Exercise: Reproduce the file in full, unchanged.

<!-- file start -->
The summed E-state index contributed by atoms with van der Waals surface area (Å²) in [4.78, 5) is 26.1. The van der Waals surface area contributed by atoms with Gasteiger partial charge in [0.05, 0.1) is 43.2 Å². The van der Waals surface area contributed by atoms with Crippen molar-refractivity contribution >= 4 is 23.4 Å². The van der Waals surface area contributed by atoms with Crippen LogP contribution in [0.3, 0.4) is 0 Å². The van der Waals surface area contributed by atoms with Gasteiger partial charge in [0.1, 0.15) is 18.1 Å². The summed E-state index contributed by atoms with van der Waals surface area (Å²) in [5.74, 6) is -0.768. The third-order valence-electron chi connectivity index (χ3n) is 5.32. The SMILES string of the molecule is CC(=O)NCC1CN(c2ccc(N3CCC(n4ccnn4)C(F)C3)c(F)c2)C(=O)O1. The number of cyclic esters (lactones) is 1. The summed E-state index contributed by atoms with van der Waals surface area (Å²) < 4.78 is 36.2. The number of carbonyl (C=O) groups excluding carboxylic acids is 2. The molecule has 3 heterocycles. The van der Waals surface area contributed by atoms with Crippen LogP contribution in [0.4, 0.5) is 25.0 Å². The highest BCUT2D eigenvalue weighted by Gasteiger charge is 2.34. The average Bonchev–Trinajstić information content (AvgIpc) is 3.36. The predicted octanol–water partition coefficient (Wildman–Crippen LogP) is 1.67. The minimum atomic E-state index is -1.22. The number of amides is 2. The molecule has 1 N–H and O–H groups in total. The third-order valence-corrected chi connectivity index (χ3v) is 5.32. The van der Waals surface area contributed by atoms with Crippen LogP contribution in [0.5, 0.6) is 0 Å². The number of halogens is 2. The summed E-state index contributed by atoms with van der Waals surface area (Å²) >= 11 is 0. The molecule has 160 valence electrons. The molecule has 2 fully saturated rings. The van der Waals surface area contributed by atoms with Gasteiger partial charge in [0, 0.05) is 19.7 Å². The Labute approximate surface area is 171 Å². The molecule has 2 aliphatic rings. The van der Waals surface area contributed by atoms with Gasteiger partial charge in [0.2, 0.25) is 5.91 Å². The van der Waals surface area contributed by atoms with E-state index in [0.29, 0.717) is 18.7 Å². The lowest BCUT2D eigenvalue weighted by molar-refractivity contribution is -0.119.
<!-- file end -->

The summed E-state index contributed by atoms with van der Waals surface area (Å²) in [4.78, 5) is 26.1. The van der Waals surface area contributed by atoms with Gasteiger partial charge in [0.05, 0.1) is 43.2 Å². The van der Waals surface area contributed by atoms with Crippen molar-refractivity contribution >= 4 is 23.4 Å². The van der Waals surface area contributed by atoms with Crippen LogP contribution in [0.3, 0.4) is 0 Å². The van der Waals surface area contributed by atoms with Gasteiger partial charge in [0.1, 0.15) is 18.1 Å². The summed E-state index contributed by atoms with van der Waals surface area (Å²) in [5.74, 6) is -0.768. The third-order valence-electron chi connectivity index (χ3n) is 5.32. The SMILES string of the molecule is CC(=O)NCC1CN(c2ccc(N3CCC(n4ccnn4)C(F)C3)c(F)c2)C(=O)O1. The number of cyclic esters (lactones) is 1. The summed E-state index contributed by atoms with van der Waals surface area (Å²) < 4.78 is 36.2. The number of carbonyl (C=O) groups excluding carboxylic acids is 2. The molecule has 3 heterocycles. The van der Waals surface area contributed by atoms with Crippen LogP contribution in [0.4, 0.5) is 25.0 Å². The highest BCUT2D eigenvalue weighted by Gasteiger charge is 2.34. The average Bonchev–Trinajstić information content (AvgIpc) is 3.36. The predicted octanol–water partition coefficient (Wildman–Crippen LogP) is 1.67. The minimum atomic E-state index is -1.22. The number of amides is 2. The molecule has 1 N–H and O–H groups in total. The third-order valence-corrected chi connectivity index (χ3v) is 5.32. The van der Waals surface area contributed by atoms with Crippen LogP contribution in [0.5, 0.6) is 0 Å². The number of halogens is 2. The summed E-state index contributed by atoms with van der Waals surface area (Å²) >= 11 is 0. The molecule has 160 valence electrons. The molecule has 2 fully saturated rings. The van der Waals surface area contributed by atoms with Gasteiger partial charge in [0, 0.05) is 19.7 Å². The Labute approximate surface area is 171 Å². The molecule has 2 aliphatic rings. The van der Waals surface area contributed by atoms with Gasteiger partial charge in [0.2, 0.25) is 5.91 Å². The van der Waals surface area contributed by atoms with E-state index in [0.29, 0.717) is 18.7 Å². The lowest BCUT2D eigenvalue weighted by molar-refractivity contribution is -0.119.